Kosciuszko, Australia, 2005, 7,310 (Yep, Janet bagged a high point)

You probably all know this already, but Bruce was scheduled to go to Everest last year at this time. He was planning to go up the Northeast ridge of Everest, which is in China (the South side is in Nepal). Then the Olympics rolled around, there was a whole lot of political unrest, the Chinese government got scared that climbers were going to protest on the mountain, and so they shut the mountain down, and eventually closed all the borders into Lhasa, which is where you need to go to get to base camp on the north side. We got the final word that the trip was off four days before Bruce was supposed to leave. Much disappointment and frustration at the Parker's.

The good news was that the guide that Bruce had signed on with, Russell Brice (world renowned Everest guide -- go here to read about him) offered to hold the money and carry everything over to this year. So all we had to do now was keep Bruce in the best condition of his life for another year : ) That year has gone by pretty fast, it seems, and here we are again. The conditions in China are still not good, and while they are letting some people climb the north side, they have placed ridiculously prohibitive restrictions on the groups that go there, so a few months ago Russell approached the climbers who were signed on to go this year and asked how they felt about climbing the south side instead. Everyone was fine with that, so the south side it is. This is actually the side you usually hear about. Everyone asks what the difference is as far as difficulty or danger, and the answer Bruce gives is: The north side is more technically difficult, but not as dangerous. The south side has the ice fall, which makes it more dangerous in general.

Another good thing that came of the delay is that Bruce decided since he couldn't go to Everest last year, maybe he would use the time in between to climb another high mountain to get some experience -- see how he would do at extreme high altitude, use oxygen (which he hadn't done before) etc. He was able to sign on with Russell Brice to climb Manaslu, in Nepal. It is the eighth highest mountain in the world, approximately 2,000 feet shorter than Everest. He left in August of 2008, was gone for seven weeks, and had a very successful trip, in spite of some extended bad weather that almost kept them from summiting. We both feel that this was a really good "practice run," and Bruce feels more confident now in his ability to climb Everest.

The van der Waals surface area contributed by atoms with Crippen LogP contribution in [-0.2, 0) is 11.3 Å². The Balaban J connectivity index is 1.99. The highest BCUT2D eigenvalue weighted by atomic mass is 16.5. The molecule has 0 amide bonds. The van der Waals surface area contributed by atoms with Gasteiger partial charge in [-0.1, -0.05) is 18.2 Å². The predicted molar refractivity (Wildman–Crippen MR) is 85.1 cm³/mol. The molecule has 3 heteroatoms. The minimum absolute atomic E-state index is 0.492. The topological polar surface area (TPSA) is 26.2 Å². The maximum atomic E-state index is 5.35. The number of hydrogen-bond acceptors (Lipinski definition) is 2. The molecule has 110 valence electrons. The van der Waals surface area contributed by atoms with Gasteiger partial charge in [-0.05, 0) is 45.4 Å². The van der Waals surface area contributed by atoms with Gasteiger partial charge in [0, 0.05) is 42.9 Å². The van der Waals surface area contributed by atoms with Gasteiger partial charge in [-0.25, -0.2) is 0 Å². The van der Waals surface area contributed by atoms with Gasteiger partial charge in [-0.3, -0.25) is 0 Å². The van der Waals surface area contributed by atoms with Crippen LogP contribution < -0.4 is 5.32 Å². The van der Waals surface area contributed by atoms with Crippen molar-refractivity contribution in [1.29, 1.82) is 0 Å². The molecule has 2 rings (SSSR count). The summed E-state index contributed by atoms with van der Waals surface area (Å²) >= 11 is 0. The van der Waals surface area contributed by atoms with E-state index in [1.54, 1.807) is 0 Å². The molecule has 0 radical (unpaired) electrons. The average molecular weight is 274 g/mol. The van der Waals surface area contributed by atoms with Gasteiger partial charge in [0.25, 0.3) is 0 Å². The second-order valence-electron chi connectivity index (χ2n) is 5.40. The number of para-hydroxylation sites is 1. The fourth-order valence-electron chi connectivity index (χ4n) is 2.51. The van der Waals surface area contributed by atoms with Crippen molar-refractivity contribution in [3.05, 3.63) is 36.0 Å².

Manaslu, Nepal, 2008, 26,781 feet

Bruce in funny oxygen mask. Looks like Hefalump to me.

Okay. So Bruce leaves Wednesday morning at 7:58 a.m. You can't imagine how excited I am to get up at three in the morning to take him to the airport : ). The packing is going on in earnest, and he's just about ready to go. Please be patient with the fact that this blog looks less than perfect -- it's my very first time (thanks Carlie, Molly and Amy for the help!). I'm hoping to become a better blogger as we go along . . .